4
$\begingroup$

I'm reading PBRT and am stuck in chapter 5.4 about radiometry. In particular:

We define the irradiance as the average density flux arriving at a surface with units $\frac{W}{m^2}$. So for a point light source, we have: $E = \frac{\Phi}{4 \pi r^2}$ since the area of a sphere is $4 \pi r^2$. Where $\Phi$ is the flux or power.

A (to me) similar concept is intensity which is the amount of power per angle. Again, for a sphere with a point light at the center, this is $I = \frac{\Phi}{4 \pi r^2}$ with the unit $[\frac{W}{sr}]$ (watt over steradian)

Now, the book defines radiance for a point $p$ as $L = \frac{d\Phi}{d\omega dA^\perp}$ in units $[\frac{W}{sr\cdot m^2}]$. Here, $\omega$ is the direction where the light comes from, $A^\perp$ is the projected are of $A$ as seen here:

enter image description here

This means that practically, when I implement a point light source with a given power that shines at a point $p$, I need to do the following to arrive at radiance:

  • Divide by $4 \pi r^2$ to convert power into $[\frac{W}{sr}]$, or in other words, intensity.
  • Given intensity, I need to divide it by $4 \pi r^2$ and multiply by $\cos \theta$ to arrive at $[\frac{W}{sr\cdot m^2}]$, the final radiance. The multiplication by $\cos \theta$ is to project $A$ to $A^\perp$ and is the dot product of the surface normal $n$ with the direction $w$ (as both are normalized).

For both calculations, $r$ is the distance between the light source and my point $p$.

However, when I look at the source, this is not what happens. The point light returns intensity divided by $r^2$ as seen here:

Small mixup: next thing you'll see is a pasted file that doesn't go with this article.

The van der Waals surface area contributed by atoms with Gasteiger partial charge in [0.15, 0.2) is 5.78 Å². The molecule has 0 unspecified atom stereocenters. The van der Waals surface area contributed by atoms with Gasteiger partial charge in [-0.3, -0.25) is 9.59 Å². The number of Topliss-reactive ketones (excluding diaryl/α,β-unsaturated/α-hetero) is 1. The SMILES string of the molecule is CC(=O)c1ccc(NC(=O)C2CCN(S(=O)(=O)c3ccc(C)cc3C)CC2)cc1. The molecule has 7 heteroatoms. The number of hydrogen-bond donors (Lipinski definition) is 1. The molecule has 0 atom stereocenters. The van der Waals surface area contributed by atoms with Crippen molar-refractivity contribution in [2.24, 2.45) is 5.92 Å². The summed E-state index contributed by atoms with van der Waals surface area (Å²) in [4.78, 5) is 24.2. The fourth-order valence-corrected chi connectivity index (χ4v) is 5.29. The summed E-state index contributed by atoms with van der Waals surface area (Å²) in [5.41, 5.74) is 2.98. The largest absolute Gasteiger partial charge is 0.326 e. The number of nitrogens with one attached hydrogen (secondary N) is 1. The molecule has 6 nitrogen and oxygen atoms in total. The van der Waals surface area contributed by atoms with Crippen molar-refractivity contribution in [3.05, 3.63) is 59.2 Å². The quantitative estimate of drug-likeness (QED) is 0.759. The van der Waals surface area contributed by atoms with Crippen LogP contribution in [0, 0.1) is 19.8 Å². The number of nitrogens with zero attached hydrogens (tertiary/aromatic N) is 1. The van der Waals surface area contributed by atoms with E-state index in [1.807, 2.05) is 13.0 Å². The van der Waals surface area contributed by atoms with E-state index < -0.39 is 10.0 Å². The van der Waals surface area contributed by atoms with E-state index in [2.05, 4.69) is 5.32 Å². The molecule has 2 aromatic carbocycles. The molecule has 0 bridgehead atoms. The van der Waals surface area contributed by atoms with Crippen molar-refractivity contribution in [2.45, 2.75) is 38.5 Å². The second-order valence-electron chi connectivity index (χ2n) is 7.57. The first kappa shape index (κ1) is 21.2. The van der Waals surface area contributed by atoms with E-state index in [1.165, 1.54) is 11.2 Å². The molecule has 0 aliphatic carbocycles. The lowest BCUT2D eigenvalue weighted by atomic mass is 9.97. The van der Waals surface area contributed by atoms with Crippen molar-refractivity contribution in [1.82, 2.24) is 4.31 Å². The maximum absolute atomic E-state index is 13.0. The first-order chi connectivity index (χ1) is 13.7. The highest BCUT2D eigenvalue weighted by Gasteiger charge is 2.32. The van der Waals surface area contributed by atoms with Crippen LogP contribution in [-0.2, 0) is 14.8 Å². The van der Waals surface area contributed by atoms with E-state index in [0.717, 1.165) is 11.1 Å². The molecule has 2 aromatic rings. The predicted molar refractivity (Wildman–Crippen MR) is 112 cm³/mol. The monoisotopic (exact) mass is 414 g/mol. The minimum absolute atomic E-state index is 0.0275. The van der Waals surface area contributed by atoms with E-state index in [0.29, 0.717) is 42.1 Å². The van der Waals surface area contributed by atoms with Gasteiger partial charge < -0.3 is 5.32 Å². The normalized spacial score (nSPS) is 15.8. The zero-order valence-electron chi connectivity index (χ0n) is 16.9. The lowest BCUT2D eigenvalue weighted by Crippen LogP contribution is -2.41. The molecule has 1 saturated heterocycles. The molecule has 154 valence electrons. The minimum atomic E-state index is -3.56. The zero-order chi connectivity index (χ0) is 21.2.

return I / DistanceSquared(pLight, ref.p);

and the integrator then multiplies it with the dot product (and the brdf) in the whitted integrator

L += f * Li * AbsDot(wi, n) / pdf;

So what is wrong in my derivation? Why do we "only" divide once by $4\pi r^2$ (to get the Intensity I) and not twice? Aren't we missing either the power per area or the power per steradian?

sources: http://www.pbr-book.org/3ed-2018/Color_and_Radiometry/Radiometry.html

$\endgroup$
3
$\begingroup$

Your definition for radiant intensity is wrong: it should be just $\Phi / 4\pi$. There are only $4\pi$ steradians in a sphere no matter how big it is, so $r$ doesn't come into it.

Also note that you can't calculate radiance for a point source—it would be infinite, due to the fact the point source emits a finite amount of flux compressed into zero size. It subtends zero solid angle, from the receiver's point of view, so the $d\omega$ factor in the denominator of radiance would be zero. The usable quantities are radiant intensity in a certain direction from the point source (which could vary with direction, for a non-omnidirectional light), and irradiance in a certain direction and distance. As you've seen, irradiance is obtained from radiant intensity by dividing by $r^2$—you could think of this as "area per steradian", as it's the conversion factor from $4\pi$ steradians to $4\pi r^2$ area of a sphere; then the units work out.

Where radiance would actually show up is when dealing with an area light rather than a point light. Then you would have the flux being distributed over a finite solid angle from the receiver's point of view, and you'd get the incident irradiance by integrating the light's radiance over that solid angle. The emitted radiance would be $\Phi/(2\pi A_\text{light})$, assuming it's emitted uniformly over the surface of the light and into all directions from each point. This is only $2\pi$ since it's only emitting into the outward-facing hemisphere. Also note that you don't do any division by $r^2$ for radiance—with area lights, the distance attenuation comes naturally as a result of the light subtending less solid angle from the receiver's point of view, when the receiver is farther away.

$\endgroup$
1
  • 1
    $\begingroup$ thank you for this comprehensive answer, this cleared a bunch of confusion for me! $\endgroup$
    – lyinch
    Oct 6 '20 at 13:47

Your Answer

By clicking “Post Your Answer”, you agree to our terms of service, privacy policy and cookie policy

Not the answer you're looking for? Browse other questions tagged or ask your own question.